In this case, some of it does stick. It should. Peer review is not a perfect system. It is absolutely flawed. It is, in fact, not good at catching fraud. It does not catch many flawed studies. It does make it more difficult to publish new ideas, and it is absolutely capable of sucking the will to live from people. (Just because I made that one up doesn’t mean it isn’t right.) To paraphrase Churchill, peer review is the worst system out there, except for all the others that have been tried.
The results of yesterday’s recount will be certified today by the Elections Commission, and pro-science candidate Jim Rex appears to have edged out ID advocate Karen Floyd by the narrowest of margins – 455 votes out of over 1 million cast. This is being called the closest general election result in South Carolina history. There is a strong chance that the Floyd campaign will protest the result (they have 5 days to do so), but this will be a last ditch desperation move. I don’t think I’m being premature in saying that, barring anything really weird, the race is over and Rex has won.
I would like to be able to say that Floyd’s anti-science posturing did her in, but that’s probably not the case. Her unpopular pro-voucher stance, combined with the fact that Rex was by far the more qualified candidate (Floyd has no educational experience), was most likely her undoing. Still, this is quite an achievement for Rex and a major blow to the Discovery Institute.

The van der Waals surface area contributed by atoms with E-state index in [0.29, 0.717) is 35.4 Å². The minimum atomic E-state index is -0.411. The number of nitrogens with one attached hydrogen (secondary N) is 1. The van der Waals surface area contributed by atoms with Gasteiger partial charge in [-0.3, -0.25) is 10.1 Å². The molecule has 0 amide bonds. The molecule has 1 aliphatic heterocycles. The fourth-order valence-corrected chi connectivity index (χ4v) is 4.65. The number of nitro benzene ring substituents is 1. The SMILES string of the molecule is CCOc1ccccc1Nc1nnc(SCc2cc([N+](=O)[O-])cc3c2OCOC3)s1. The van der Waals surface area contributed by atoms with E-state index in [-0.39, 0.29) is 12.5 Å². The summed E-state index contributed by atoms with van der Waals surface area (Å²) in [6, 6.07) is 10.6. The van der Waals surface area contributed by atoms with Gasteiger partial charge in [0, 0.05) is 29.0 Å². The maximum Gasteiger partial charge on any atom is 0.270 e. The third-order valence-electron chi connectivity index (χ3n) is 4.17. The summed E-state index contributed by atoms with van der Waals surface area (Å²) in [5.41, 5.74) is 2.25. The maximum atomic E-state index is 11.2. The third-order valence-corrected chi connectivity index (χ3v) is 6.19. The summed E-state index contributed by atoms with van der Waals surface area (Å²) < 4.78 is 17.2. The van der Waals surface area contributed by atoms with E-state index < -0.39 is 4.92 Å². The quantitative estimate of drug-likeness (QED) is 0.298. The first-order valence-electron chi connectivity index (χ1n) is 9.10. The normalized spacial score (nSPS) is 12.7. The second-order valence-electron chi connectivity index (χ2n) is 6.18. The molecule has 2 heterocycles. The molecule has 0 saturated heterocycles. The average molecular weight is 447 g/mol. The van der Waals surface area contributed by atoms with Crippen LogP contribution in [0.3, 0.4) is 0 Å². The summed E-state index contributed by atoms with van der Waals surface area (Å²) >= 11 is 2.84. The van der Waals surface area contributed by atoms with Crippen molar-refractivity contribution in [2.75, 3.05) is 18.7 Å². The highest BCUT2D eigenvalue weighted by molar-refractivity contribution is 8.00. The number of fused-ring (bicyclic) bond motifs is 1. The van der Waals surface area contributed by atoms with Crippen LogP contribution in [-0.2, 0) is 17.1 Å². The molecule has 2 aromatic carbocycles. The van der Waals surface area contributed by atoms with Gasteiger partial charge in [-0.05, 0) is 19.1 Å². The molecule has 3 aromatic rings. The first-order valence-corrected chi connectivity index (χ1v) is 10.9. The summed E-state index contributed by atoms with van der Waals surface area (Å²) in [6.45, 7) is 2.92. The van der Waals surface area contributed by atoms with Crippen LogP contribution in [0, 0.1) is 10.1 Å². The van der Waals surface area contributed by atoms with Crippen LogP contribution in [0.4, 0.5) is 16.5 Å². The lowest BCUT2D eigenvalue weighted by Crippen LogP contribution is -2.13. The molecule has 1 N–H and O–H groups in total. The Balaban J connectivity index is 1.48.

South Carolina prides itself on marching to the beat of a different drummer, and last Tuesday was no exception. While Democrats were winning across the country, Republicans were sweeping offices in SC. It appeared that the State Superintendent race would be no different; nearly every poll prior to the election had Floyd up by a healthy margin (polls for such “down ballot” races must be taken with a grain of salt, of course) and she had a huge financial lead, thanks in large part to gobs of money from an out-of-state voucher advocate who used dummy corporations to skirt campaign finance laws. But she still lost.